Friday, December 24, 2021
The pastor asked three of us to share our testimony of Christmas for the proclamation on the Sunday after Christmas: where do we find Jesus, the Christ child? Here's approximately what I plan to say.
During this time of the year the northern hemisphere experiences more night than it does day, we first observe the advent season of waiting for, hoping for, and expecting the birth of Jesus, light of the world. We don't know the actual month or day of Jesus' birth, but the early church wisely calendared it at the winter solstice that also coincided with the Mithric Feast of the Unvanquished Sun. Jesus, Son of Righteousness spelled with an "o" also is the Sun of Righteousness spelled with a "u" who is Light of our Lives. After Advent and Nativity, the day and then the season of Epiphany continue with Jesus as light to all.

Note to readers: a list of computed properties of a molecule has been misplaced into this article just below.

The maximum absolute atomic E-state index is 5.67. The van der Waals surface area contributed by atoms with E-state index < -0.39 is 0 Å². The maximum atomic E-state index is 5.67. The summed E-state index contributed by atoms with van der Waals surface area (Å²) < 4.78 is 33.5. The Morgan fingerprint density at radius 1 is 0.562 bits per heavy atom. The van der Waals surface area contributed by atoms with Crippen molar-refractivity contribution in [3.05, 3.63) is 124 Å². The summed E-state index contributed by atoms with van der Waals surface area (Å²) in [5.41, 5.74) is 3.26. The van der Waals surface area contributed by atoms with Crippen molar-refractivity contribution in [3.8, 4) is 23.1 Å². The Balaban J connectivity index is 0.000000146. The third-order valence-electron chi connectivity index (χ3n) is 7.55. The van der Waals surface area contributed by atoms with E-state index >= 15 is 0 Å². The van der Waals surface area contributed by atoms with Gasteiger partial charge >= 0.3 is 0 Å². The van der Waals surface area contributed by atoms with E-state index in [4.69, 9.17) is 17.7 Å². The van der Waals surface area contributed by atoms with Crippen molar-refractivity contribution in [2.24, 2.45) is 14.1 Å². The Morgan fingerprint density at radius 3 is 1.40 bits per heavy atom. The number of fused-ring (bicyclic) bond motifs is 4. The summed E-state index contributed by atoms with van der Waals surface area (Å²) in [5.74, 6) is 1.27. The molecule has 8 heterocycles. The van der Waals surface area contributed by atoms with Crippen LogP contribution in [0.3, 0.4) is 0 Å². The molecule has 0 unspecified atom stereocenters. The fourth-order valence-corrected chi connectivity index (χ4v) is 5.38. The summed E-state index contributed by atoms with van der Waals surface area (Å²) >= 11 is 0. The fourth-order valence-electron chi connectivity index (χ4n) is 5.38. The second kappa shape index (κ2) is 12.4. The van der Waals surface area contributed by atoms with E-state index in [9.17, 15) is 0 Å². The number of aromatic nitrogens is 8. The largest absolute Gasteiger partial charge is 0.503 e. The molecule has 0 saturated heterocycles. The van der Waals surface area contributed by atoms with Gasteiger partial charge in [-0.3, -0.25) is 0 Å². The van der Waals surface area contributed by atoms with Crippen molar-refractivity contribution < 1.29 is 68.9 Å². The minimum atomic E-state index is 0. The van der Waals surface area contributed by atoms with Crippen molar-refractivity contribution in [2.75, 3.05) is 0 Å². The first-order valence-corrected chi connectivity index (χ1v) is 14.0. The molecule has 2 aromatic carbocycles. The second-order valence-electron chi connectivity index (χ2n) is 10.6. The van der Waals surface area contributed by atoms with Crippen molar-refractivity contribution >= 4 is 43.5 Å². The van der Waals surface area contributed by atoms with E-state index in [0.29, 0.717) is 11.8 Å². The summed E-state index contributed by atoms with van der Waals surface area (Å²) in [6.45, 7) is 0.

Martin Luther particularly loved the New Testament book of Titus. The anonymous author tells us, "The grace of God has appeared, bringing salvation to all." [Titus 2:11a] Jesus is that light-filled grace, our grace-filled light.
Root of Jesse, Son of Heaven, Mary's Child.
Cradle of Joy, Word in the Manger, Astonishing Gift.
Lord of Creation, Abundant Promise, Dayspring of Peace.
Be with us here in this place; make us shepherds of your grace.
May our lives season the world with salt;
Nurture our neighbors with leaven;
Light a path to show your way.
In your name we pray—
Valley Winter Song – excerpt
You know the summer's coming soon
Though the interstate chokes under salt and dirty sand
And it seems the sun is hiding from the moon
And late December can drag a person down
[While] the snow is falling down